P751 Trends in incidence of inflammatory bowel disease in northwest Greece
Skamnelos A.*1, Katsanos K.1, Malakos Z.1, Kolios S.2, Mitselos I.1, Politis D.1, Mpalomenos D.1, Kavadias A.1, Tzampouras N.1, Mpaltagiannis G.1, Tsianos E.1, Christodoulou D.1
1School of Health Sciences, University of Ioannina, Division of Gasroenterology, Ioannina, Greece 2Department of Computer Engineering Technological Educational Institute of Epirus, Laboratory of Knowledge and Intelligent Computing, Arta, Greece
Inflammatory bowel disease (IBD) is changing profile and surveys conducted in areas with homogenous population have shown important changes in incidence. Herein we present a large Greek population based study for IBD in a well-defined area of Greece.
A retrospective epidemiological survey was conducted for the years 1982–2015. Only cases that met the diagnostic criteria of IBD at least twice in a time span of six months or more were included in the study. Confidence intervals were calculated at the 95% level of significance using the form of the Poison distribution. The referral population was derived from the 2011 census. All numbers were calculated for every 105 inhabitants.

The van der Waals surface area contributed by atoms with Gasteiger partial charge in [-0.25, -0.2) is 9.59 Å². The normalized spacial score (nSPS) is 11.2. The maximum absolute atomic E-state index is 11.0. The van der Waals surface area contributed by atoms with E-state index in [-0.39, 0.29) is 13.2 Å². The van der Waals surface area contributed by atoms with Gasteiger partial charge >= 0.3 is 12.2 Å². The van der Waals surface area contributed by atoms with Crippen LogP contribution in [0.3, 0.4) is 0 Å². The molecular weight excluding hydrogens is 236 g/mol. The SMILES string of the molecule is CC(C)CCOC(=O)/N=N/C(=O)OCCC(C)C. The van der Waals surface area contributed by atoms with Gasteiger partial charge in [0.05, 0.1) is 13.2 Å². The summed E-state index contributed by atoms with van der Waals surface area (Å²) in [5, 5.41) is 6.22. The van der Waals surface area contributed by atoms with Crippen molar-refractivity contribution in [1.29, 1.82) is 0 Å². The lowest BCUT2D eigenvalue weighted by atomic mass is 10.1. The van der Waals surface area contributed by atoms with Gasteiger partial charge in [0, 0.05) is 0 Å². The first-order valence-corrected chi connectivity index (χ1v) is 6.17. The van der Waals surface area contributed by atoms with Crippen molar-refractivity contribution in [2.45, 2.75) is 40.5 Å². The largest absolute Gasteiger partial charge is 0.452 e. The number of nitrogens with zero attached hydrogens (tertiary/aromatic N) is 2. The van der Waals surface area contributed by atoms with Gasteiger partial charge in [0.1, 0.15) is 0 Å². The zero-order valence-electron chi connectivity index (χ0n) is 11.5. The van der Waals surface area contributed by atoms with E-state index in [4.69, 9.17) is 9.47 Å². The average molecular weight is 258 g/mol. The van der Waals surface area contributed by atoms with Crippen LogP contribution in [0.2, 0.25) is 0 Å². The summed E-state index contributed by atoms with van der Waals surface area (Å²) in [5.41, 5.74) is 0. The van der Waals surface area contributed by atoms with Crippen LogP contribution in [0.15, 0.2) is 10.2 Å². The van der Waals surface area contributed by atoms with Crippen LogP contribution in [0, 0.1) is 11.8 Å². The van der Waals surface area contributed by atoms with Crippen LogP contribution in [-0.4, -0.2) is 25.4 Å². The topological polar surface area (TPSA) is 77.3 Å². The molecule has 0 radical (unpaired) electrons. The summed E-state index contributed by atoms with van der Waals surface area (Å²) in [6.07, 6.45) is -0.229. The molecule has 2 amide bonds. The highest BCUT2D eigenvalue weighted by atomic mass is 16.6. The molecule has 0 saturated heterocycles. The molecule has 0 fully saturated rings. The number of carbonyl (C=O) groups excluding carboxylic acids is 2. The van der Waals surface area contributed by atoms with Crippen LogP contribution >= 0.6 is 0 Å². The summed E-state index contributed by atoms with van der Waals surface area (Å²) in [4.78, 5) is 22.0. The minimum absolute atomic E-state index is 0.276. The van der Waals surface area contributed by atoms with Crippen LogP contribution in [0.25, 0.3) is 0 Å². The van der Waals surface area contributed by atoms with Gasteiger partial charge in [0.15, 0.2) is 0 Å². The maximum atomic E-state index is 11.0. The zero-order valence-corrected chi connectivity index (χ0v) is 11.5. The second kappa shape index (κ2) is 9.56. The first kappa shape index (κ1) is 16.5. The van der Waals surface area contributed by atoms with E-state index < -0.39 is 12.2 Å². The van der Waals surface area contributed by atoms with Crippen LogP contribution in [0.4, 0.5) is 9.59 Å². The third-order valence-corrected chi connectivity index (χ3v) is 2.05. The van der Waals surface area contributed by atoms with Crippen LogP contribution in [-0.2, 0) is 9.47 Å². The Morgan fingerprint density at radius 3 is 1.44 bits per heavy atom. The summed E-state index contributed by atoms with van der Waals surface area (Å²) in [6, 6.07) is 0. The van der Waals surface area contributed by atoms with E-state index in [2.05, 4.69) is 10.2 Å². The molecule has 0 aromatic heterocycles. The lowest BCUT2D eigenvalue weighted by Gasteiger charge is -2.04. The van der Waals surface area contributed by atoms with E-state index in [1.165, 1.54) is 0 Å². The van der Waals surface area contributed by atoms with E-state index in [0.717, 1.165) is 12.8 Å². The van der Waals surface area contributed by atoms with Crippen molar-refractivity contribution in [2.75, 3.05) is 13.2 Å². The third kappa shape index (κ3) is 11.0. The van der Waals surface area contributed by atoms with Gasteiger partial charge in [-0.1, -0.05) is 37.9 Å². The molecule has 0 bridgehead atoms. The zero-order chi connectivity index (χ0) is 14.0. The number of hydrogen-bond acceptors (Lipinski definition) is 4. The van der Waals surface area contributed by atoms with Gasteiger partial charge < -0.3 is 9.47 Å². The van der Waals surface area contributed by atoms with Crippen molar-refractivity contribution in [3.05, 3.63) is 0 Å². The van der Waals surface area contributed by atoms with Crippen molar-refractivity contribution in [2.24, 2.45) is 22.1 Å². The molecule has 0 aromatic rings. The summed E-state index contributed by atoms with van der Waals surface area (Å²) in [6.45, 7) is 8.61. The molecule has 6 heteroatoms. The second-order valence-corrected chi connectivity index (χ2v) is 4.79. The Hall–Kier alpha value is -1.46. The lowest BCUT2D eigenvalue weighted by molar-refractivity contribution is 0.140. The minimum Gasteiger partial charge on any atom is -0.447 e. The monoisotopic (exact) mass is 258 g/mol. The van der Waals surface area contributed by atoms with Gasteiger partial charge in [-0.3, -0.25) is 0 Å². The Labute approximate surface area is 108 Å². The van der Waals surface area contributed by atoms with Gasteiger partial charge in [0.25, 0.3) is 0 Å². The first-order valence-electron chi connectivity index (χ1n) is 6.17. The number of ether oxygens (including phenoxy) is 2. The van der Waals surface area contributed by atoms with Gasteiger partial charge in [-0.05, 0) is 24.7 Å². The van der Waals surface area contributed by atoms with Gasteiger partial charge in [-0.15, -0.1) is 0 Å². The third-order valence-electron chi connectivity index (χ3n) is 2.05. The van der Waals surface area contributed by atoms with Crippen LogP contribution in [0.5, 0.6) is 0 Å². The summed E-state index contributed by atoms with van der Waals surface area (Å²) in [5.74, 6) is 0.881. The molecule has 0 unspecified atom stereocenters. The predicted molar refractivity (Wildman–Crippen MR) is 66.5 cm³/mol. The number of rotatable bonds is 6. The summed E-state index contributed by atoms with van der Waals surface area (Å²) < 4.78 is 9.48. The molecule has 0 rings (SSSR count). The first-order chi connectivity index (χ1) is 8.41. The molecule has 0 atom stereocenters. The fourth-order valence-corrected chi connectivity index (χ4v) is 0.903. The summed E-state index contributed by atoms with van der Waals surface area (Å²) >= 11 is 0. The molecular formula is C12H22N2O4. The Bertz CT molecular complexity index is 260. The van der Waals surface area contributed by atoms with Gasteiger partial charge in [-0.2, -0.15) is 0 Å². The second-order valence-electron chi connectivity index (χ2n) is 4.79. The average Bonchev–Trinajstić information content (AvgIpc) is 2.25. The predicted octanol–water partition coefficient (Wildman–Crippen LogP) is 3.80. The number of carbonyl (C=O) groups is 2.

In total we recorded 1647 patients with IBD, of whom 1018 were males and 619 were females. The mean age of the patients was 50.59±15.35. It was also found that the first peak regarding the number of patients per 5-year classes, located in the class of 45–50, with a constantly increasing number of patients under 25 years old. Men are more affected than women (2:1) and Ioannina patients have the most severe extraintestinal manifestations. The mean annual incidence of Crohn's disease was 2.36/100000 (1.16–3.56) and of ulcerative colitis was 7.31/100000 (4.85–9.75). We also recorded 97 patients with indeterminate colitis. In our previous epidemiological registry for the whole period 1981–1997 the mean annual incidence of CD was 0.5/100000 and of UC was 6.6/100000.
This recent population based IBD registry in our area shows that incidence of Crohn's disease is increasing more rapidly compared to UC (also increasing) and so the ratio gap of UC to CD is also decreasing, showing similarities in IBD epidemiology profiles like in Northern European countries. This changing profile of Crohn's disease strengthens the hypothesis of some environmental factor(s), which, probably in correlation with the genetic factor(s), are responsible for the expression of IBD